The principals of one of the cityʼs biggest rent regulated landlords have been dismissed from a lawsuit accusing them of overcharging their tenants.
State Supreme Court Judge Joel Cohen said there was no proof that Douglas Eisenberg and John Arrillaga Jr. were involved in the day-to-day running of A&E Real Estate Holdings, a company that owns some 6,000 rent regulated apartments across the city.
And he said a lawsuit filed by 68 tenants of 22 A&E properties shed no light on whether the two knew about or took part in an alleged scheme to submit false information to the DHCR about improvements that were never made and apartments that were never registered.
“We are pleased that the court has dismissed some of the claims, and will vigorously defend against those that remain. We believe once the court has the opportunity to review the factual record, this matter will be favorably resolved,” said a spokesman for A&E.
The landlord had tried to have the lawsuit dismissed entirely however, and so the tenants’ attorney, Lucas Ferrara of Newman Ferrara, said he considers the decision to keep the charge of inflating rents on the table to be a win for his side.
“The onus is on them now to show proof” of renovations made to properties and what they cost to justify rent hikes via individual apartment improvements, the attorney told Real Estate Weekly.
The lawsuit accuses the landlord and its management arm, A&E Real Estate Management, of improperly increasing rents and in some cases deregulating units after making improvements and mis-stating legal rent records.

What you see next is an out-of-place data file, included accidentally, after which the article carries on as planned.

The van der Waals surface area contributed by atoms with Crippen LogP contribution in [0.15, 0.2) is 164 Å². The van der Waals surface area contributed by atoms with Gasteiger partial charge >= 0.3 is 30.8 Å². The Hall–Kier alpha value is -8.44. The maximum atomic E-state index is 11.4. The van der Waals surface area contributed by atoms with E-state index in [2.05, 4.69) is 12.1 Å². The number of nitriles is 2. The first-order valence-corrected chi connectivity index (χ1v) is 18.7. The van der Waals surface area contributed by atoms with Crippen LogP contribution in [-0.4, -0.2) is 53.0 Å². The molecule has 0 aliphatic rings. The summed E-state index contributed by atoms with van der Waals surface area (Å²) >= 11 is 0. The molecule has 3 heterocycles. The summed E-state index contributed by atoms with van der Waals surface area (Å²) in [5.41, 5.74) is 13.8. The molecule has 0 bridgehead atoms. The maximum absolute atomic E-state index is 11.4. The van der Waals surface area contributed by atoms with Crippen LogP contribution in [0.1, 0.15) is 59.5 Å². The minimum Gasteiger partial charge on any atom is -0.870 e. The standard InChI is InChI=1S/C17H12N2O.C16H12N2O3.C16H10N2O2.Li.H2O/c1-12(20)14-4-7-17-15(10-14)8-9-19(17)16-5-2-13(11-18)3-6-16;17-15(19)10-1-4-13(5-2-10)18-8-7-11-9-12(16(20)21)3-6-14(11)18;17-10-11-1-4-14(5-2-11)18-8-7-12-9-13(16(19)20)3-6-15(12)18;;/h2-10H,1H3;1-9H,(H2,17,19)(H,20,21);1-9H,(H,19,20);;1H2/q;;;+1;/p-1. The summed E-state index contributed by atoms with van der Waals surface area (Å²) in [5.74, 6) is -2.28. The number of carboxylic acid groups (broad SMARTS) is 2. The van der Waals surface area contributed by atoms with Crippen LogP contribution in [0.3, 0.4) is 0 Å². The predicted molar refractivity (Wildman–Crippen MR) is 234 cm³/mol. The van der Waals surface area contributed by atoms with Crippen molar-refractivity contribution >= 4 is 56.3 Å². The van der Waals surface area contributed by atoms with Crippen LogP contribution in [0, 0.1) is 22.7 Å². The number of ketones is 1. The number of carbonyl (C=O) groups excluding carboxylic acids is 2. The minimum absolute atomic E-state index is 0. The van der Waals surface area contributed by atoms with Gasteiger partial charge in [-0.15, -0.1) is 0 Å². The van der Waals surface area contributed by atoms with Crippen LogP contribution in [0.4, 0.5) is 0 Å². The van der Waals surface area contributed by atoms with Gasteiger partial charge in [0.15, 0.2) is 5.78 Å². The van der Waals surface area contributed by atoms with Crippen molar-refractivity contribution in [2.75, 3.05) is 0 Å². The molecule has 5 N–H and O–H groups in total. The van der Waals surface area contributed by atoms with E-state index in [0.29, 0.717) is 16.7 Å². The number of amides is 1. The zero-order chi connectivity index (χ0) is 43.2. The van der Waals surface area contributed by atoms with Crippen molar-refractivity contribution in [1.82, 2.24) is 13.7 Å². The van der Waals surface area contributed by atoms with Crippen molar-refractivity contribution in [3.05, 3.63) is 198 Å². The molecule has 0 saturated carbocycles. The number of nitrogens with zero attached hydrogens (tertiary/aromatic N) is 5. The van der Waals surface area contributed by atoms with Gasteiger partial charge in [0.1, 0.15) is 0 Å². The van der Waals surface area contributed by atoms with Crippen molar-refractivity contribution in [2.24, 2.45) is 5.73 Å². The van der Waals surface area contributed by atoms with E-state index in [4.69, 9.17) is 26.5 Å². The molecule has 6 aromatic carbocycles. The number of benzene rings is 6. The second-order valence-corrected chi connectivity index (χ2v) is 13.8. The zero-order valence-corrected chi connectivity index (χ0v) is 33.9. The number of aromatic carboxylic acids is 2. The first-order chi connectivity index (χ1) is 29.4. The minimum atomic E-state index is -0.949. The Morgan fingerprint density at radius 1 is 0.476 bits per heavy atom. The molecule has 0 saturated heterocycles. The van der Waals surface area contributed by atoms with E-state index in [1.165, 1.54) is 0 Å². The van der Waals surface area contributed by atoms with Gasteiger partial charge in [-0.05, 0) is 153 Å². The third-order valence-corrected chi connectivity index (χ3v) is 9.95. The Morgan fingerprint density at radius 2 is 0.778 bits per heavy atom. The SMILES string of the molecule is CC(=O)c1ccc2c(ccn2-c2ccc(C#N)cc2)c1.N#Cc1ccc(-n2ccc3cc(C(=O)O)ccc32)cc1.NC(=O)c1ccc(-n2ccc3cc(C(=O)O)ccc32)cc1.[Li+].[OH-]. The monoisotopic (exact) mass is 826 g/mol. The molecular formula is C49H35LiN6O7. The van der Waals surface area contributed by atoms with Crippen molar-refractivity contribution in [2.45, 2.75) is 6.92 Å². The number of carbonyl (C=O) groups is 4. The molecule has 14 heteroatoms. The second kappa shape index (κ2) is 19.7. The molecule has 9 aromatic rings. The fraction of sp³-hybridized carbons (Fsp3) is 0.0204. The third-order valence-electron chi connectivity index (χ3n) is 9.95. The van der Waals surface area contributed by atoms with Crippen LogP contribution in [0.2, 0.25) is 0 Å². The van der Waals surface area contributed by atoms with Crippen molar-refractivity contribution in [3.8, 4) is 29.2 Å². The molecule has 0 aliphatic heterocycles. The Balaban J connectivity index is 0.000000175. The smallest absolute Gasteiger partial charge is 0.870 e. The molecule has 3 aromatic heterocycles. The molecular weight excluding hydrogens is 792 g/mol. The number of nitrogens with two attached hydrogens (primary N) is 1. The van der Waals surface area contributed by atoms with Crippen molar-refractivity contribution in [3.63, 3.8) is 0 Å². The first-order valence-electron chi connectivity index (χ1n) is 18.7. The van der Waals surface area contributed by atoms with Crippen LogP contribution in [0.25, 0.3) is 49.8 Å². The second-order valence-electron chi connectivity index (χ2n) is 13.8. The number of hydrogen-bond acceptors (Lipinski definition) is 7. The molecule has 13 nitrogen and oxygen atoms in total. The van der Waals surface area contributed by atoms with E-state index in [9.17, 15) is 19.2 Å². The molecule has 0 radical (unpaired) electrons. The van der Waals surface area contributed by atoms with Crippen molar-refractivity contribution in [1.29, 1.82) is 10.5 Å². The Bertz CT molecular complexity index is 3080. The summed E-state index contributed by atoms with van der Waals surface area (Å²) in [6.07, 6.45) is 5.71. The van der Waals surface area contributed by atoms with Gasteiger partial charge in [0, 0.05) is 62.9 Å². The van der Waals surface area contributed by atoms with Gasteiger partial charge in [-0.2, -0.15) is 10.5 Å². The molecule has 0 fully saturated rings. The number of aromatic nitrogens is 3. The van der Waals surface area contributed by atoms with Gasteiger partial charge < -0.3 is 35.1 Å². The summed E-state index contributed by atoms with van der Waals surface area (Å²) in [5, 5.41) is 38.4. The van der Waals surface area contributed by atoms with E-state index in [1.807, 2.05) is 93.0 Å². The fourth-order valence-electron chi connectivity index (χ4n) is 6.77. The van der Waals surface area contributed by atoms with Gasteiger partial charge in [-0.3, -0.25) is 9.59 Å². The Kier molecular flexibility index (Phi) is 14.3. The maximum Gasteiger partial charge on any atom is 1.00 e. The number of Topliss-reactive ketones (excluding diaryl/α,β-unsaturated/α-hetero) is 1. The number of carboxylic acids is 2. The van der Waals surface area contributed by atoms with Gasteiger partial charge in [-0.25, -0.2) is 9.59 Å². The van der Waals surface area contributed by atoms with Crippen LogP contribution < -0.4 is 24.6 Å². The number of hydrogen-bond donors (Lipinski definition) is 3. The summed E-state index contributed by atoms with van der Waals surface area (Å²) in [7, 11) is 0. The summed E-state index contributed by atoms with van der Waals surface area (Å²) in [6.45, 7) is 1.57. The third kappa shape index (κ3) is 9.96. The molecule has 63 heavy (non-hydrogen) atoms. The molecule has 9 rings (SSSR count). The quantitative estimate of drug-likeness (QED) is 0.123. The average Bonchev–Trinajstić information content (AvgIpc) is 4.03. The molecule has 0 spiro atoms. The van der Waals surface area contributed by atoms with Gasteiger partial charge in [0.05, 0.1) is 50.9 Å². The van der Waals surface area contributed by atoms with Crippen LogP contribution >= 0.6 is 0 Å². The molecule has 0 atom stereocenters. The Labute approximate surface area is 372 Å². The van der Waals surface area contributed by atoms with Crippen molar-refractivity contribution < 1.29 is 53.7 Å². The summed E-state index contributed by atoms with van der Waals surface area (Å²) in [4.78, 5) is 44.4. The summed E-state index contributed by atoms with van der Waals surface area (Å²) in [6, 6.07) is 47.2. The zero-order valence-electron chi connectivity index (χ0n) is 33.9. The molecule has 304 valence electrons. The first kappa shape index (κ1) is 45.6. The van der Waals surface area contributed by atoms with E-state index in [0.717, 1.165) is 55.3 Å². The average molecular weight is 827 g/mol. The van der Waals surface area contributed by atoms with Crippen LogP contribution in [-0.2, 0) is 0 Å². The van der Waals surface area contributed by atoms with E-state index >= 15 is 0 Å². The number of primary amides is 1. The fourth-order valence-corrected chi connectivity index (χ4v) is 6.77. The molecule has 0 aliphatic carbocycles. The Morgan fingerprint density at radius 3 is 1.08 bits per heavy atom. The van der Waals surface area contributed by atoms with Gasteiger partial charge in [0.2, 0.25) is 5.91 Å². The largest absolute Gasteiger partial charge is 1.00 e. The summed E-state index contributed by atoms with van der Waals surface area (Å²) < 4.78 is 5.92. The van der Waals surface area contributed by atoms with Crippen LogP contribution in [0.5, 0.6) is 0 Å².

The lawsuit cites cases dating back to October 18, 2012, including a tenant of 30-49 Crescent Street in Queens whose rent was 162 percent higher than the prior tenant’s. According to the claim, the owner would have had to perform $62,000 worth of improvements to the apartment to justify the increase, but there was no evidence that IAIs in that amount took place.
Another plaintiff’s apartment at 344 Washington Avenue in Manhattan experienced a 230 percent increase, which would have required $89,000 in IAIs to justify, but the suit said there wasn’t evidence of IAIs in that amount.
A tenant in 227 Haven Avenue in Manhattan (pictured top) experienced a 354 percent increase, which would have required $123,000 in IAIs. Again, there was no evidence that IAIs in that amount took place, according to the complaint.
In the decision, Judge Cohen also took issue with an argument made by the landlord that retroactive application of the newly passed rent laws would be unconstitutional based on clauses in the Constitution related to taking of private property without just compensation.
In response, Cohen wrote, “Defendants do not cite a single case which has found the retroactive application to be unconstitutional. This is no exception.”
The judge also stated, “Defendants are sophisticated participants in an extensively regulated industry, and the HSTPA marks only the latest legislative change to an area under tight legislative control… By entering themselves into an arena subject to government regulation, defendants submitted to the possibility that future regulations would dislodge their settled commercial expectations.”
Ferrara agreed with the assessment, saying, “You bought rent regulated housing. What did you think you were getting into? It sends a message to the industry about pending challenges.”
Along with damages, the tenants who have sued are seeking to get stabilized leases for tenants in apartments that were illegally deregulated.
Both the tenants’ and owners’ attorneys are due back in court on December 3.